I’m back on the road again
by Rick Watson
Oct 09, 2011 | 1939 views | 0 0 comments | 14 14 recommendations | email to a friend | print
Rick Watson
Rick Watson
I let myself get a little down Friday as I prepared to write this column. I’d read some short stories by my friend Dale Short, and the stories that won Rick Bragg a Pulitzer Prize a few years ago.

I thought to myself — who am I kidding, I’m no writer.

Jackson Browne wrote a tune called ‘A Song For Adam,’ and one of the verses in the song seemed to fit my mood:

Though Adam was a friend of mine, I did not know him long.

And when I stood myself beside him, I did not feel that strong.

I study, read and the Good Lord knows I practice writing every day, but when I compare my work to the work of others, I feel as though I’m still in writer kindergarten eating paste and printing with one of those big fat pencils.

There are those who say that being able to write is a gift — you’re either born with the gift, or your not. But there are others who say that writing is a skill that can be learned.

As with any skill, you have to learn to crawl before you can sprint. I know that somewhere in between lies the truth.

So, where do I go from here? I know I can’t go back.

Writing has become a part of who I am.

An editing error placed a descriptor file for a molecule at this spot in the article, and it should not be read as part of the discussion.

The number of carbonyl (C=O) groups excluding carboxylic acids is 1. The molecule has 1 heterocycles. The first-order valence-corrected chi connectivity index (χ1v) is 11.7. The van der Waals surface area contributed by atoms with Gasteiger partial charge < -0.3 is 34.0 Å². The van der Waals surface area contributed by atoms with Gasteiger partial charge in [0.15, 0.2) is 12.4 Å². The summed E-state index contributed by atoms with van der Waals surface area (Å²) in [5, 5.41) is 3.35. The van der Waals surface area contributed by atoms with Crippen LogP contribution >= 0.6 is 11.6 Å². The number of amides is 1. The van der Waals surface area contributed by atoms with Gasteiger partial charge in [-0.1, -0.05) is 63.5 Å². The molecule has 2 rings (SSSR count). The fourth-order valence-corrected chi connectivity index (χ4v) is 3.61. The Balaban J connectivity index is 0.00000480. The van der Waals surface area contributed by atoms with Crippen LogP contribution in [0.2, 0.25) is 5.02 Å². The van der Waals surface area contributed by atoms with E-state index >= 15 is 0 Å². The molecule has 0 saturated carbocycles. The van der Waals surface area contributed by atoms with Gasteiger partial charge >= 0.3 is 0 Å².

As I struggled to come up with a decent idea for this column, I started feeling a little sorry for myself. I decided to take a break and get away from the keyboard for a while, so I went to see my mom at Ridgeview Nursing Home in Jasper.

As we sat talking, an elderly woman with hair as white as aspirin bottle cotton pecked on mama’s open door before wheeling herself into the room in her rolling chair.

She had a copy of my book Remembering Big in her lap. She said “are you the one who wrote this book.”

I told her I was. She rolled a little closer and said “I just finished reading it, and I loved it.”

Not once did she mention that I needed to bone up on my grammar, word selection, and paragraph transitions.

She didn’t point out that some of my analogies were stretched as thin as a depression dollar.

She simply said that she loved my stories and after reading the book, she felt as though she knew me and my wife Jilda.

It was a heartfelt complement that I found touching.

I could have hugged her neck.

When I returned home, I took a moment to reflect and put things in perspective. I’d lost sight of the fact that writing isn’t a race, but a journey.

All writers are at different places along the way.

I have to admit, that some writers have made better time on their trip than me, but the road is long.

The main thing I need to be concerned with is being a better writer today than I was yesterday.

Thanks to the little cotton-haired lady at Ridgeview for helping me out of my rut, and getting me back on the road again.